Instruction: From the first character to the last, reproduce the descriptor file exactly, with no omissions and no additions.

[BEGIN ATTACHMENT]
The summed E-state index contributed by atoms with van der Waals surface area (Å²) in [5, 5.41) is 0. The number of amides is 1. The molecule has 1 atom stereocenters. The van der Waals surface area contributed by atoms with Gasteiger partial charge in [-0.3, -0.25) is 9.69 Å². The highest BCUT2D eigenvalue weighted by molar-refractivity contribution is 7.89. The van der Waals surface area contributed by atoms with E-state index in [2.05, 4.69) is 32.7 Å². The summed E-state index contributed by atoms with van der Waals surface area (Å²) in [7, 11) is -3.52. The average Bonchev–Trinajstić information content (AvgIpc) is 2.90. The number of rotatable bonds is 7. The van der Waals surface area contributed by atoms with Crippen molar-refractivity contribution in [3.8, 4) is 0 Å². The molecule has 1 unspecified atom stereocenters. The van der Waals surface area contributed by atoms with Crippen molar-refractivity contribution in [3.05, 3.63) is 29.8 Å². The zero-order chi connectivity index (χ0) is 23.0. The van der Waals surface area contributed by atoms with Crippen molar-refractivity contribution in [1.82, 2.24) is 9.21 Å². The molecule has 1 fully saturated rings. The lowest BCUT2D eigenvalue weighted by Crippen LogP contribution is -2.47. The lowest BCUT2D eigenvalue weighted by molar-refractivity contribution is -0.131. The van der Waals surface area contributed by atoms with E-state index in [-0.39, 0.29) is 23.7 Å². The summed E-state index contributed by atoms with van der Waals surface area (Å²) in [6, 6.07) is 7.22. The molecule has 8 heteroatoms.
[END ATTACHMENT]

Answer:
The summed E-state index contributed by atoms with van der Waals surface area (Å²) in [5, 5.41) is 0. The number of amides is 1. The molecule has 1 atom stereocenters. The van der Waals surface area contributed by atoms with Gasteiger partial charge in [-0.3, -0.25) is 9.69 Å². The highest BCUT2D eigenvalue weighted by molar-refractivity contribution is 7.89. The van der Waals surface area contributed by atoms with E-state index in [2.05, 4.69) is 32.7 Å². The summed E-state index contributed by atoms with van der Waals surface area (Å²) in [7, 11) is -3.52. The average Bonchev–Trinajstić information content (AvgIpc) is 2.90. The number of rotatable bonds is 7. The van der Waals surface area contributed by atoms with Crippen molar-refractivity contribution in [3.8, 4) is 0 Å². The molecule has 1 unspecified atom stereocenters. The van der Waals surface area contributed by atoms with Crippen molar-refractivity contribution in [3.05, 3.63) is 29.8 Å². The zero-order chi connectivity index (χ0) is 23.0. The van der Waals surface area contributed by atoms with Crippen molar-refractivity contribution in [1.82, 2.24) is 9.21 Å². The molecule has 1 fully saturated rings. The lowest BCUT2D eigenvalue weighted by Crippen LogP contribution is -2.47. The lowest BCUT2D eigenvalue weighted by molar-refractivity contribution is -0.131. The van der Waals surface area contributed by atoms with E-state index in [-0.39, 0.29) is 23.7 Å². The summed E-state index contributed by atoms with van der Waals surface area (Å²) in [6, 6.07) is 7.22. The molecule has 8 heteroatoms.